Have listing agents requested that you fill out a Seller Property Disclosure Statement (SPDS) when selling your home? Read the article below written by Lubos K. Pesta, Q.C, Walsh Wilkins Creighton LLP and see why it’s most likely not in your best interests to do so.
Seller Property Disclosure Statements
Approximately eight years ago, AREA eliminated the Seller Property Disclosure Statement (SPDS) from its inventory of standard forms and recommended that its use be discontinued. There were several reasonsfor this decision.
First, the SPDS required sellers to disclose information beyond what they were obligated to disclose under the Common Law, and in most cases sellers were not made aware of that fact.
Secondly, the moment that industry members handled the SPDS and conveyed it to the buyer, they became obligated by the Common Law duties imposed on agents to verify the accuracy of the responses. Unfortunately, disclaimer clauses contained within the SPDS purporting to release industry members from liability have traditionally been ineffective when challenged in court.
Finally, the form asked questions which were not necessarily relevant and failed to address issues that may have been important to many buyers. In place of the SPDS, the material latent defect disclosure questions were expanded in the standard form Residential Listing Contract to more completely reflect the disclosure requirements under the Common Law.
Since then, some industry members have questioned the wisdom of eliminating the SPDS in Alberta and have continued to photocopy and re-use old forms. In some instances conditions were inserted in purchase contracts requiring sellers to provide the SPDS. In other cases listing agents automatically requested sellers to complete the SPDS at the time of listing and then gratuitously provided it to prospective buyers.
AREA’s decision to eliminate the SPDS was recently vindicated by the Ontario Court of Appeal in the case of Krawchuk v. Scherbak, 2011 ONCA 352. The brief facts of this case are as follows:
In listing a property for sale, a real estate agent assisted the sellers in completing the OREA standard form Seller Property Information Sheet (SPIS). Among other disclaimers the SPIS indicated that the information was being provided for “information purposes only”, the “buyers must still make their own enquiries” and “the broker/sales representative shall not be held responsible for the accuracy of any information contained herein”.
In completing the SPIS form in this case, the sellers significantly understated problems they experienced with the settling of the foundation and, in addition, wrongly advised that they had no plumbing problems when, in fact, they had experienced repeated sewer backups. The sales representative subsequently became the agent of the buyer as well. In relying on the SPIS, the buyer entered into an unconditional purchase contract.
Shortly after the completion of the purchase the buyer discovered significant foundation and plumbing problems, which required extensive repair work including the removal of the house from its foundation, excavation of the cement floor, replacement of the subsoil, installation of new footings, foundation and cement floor and the replacement of the house on its new foundation. The total repair costs were close to $200,000. Not surprisingly the buyer sued for the recovery of all costs, naming the seller as well as the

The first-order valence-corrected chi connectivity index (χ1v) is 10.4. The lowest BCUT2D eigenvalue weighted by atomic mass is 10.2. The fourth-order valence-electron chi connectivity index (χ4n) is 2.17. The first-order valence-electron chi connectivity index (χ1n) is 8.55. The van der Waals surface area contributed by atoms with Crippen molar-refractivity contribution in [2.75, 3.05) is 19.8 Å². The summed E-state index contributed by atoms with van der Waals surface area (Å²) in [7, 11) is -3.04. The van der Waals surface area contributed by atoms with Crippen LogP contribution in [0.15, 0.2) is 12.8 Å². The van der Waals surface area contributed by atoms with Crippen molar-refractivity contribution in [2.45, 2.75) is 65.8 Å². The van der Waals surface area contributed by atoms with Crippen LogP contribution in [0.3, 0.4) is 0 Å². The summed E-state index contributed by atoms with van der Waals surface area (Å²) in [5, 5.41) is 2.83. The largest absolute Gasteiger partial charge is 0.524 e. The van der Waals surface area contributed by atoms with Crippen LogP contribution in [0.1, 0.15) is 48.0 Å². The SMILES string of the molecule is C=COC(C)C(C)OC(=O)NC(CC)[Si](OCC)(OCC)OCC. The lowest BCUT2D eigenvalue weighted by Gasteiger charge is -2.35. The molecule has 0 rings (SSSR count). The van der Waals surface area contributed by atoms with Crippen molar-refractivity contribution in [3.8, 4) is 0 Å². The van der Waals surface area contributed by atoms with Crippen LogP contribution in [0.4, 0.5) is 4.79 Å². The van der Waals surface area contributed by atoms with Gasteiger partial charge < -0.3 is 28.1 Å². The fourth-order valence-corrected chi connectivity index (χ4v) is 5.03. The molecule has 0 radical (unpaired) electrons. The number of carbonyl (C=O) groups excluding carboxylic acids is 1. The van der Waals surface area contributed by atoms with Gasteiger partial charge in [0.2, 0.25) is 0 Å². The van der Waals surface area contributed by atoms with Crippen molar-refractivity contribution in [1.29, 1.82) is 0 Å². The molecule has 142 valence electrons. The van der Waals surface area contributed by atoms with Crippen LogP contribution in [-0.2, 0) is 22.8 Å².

agent and brokerage as co-defendants.
At trial, the buyer initially succeeded only against the seller on the basis of the misrepresentations in the SPIS. On appeal, the Ontario Court of Appeal additionally held the industry member (and her brokerage) jointly and severally liable for the damages with the seller on the basis of negligence in:
1. failing to verify the accuracy of the information provided by the sellers in the SPIS; and
2. failing to recommend, in the strongest terms, that the buyer get an independent inspection before submitting an offer or that the offer be made conditional on a satisfactory inspection.
None of the disclaimers in the standard SPIS were deemed to be effective to protect either the seller or the agent/brokerage from liability. The court further issued a warning respecting “the risks associated with the (routine) use of the SPIS and similar documents used in other provinces” (paragraph 166) and then quoted from a prior court decision as follows:
“…the use of SPIS forms seems to present a ripe ground for litigation. ….The wisdom of maintaining in use a form fraught with such inherent difficulties … should be addressed by lawyers and real estate agents alike.”
In light of this decision, industry members continuing to use the obsolete SPDS in Alberta truly do so at their own peril.
Lubos K. Pesta, Q.C.
Walsh Wilkins Creighton LLP
Phone: 403.267.8432 Fax: 403.264.9400
The comments expressed in this article are for information purposes only and serve to highlight general principles. Each situation is different and you should seek legal counsel before pursuing any particular course of action. These articles do not create a client/lawyer relationship and do not constitute legal advice. The opinions expressed herein are those of the author and not of AREA
Copyright Alberta Real Estate Association. Reprinted with permission. AREA makes no guarantee as to the accuracy or completeness of this information.